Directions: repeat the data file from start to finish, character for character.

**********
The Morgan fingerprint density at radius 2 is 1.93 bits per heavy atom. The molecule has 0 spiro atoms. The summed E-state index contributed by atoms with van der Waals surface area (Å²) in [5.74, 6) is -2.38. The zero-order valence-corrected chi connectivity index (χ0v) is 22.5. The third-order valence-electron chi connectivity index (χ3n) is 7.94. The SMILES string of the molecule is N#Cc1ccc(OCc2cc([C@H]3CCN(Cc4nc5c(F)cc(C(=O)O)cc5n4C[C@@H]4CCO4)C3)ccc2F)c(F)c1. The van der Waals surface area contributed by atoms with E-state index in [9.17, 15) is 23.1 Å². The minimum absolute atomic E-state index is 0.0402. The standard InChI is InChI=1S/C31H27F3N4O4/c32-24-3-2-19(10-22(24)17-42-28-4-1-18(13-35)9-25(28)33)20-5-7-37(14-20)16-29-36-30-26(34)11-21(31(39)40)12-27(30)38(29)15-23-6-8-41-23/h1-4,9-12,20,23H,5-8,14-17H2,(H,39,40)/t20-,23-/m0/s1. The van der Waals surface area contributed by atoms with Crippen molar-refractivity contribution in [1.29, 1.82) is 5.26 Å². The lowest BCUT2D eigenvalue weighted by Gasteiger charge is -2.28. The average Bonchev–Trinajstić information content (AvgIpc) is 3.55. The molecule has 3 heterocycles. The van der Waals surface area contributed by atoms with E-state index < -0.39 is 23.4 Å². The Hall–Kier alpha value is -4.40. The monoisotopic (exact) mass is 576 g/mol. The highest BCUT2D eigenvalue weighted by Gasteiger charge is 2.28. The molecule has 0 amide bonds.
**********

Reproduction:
The Morgan fingerprint density at radius 2 is 1.93 bits per heavy atom. The molecule has 0 spiro atoms. The summed E-state index contributed by atoms with van der Waals surface area (Å²) in [5.74, 6) is -2.38. The zero-order valence-corrected chi connectivity index (χ0v) is 22.5. The third-order valence-electron chi connectivity index (χ3n) is 7.94. The SMILES string of the molecule is N#Cc1ccc(OCc2cc([C@H]3CCN(Cc4nc5c(F)cc(C(=O)O)cc5n4C[C@@H]4CCO4)C3)ccc2F)c(F)c1. The van der Waals surface area contributed by atoms with E-state index in [9.17, 15) is 23.1 Å². The minimum absolute atomic E-state index is 0.0402. The standard InChI is InChI=1S/C31H27F3N4O4/c32-24-3-2-19(10-22(24)17-42-28-4-1-18(13-35)9-25(28)33)20-5-7-37(14-20)16-29-36-30-26(34)11-21(31(39)40)12-27(30)38(29)15-23-6-8-41-23/h1-4,9-12,20,23H,5-8,14-17H2,(H,39,40)/t20-,23-/m0/s1. The van der Waals surface area contributed by atoms with Crippen molar-refractivity contribution in [1.29, 1.82) is 5.26 Å². The lowest BCUT2D eigenvalue weighted by Gasteiger charge is -2.28. The average Bonchev–Trinajstić information content (AvgIpc) is 3.55. The molecule has 3 heterocycles. The van der Waals surface area contributed by atoms with E-state index < -0.39 is 23.4 Å². The Hall–Kier alpha value is -4.40. The monoisotopic (exact) mass is 576 g/mol. The highest BCUT2D eigenvalue weighted by Gasteiger charge is 2.28. The molecule has 0 amide bonds.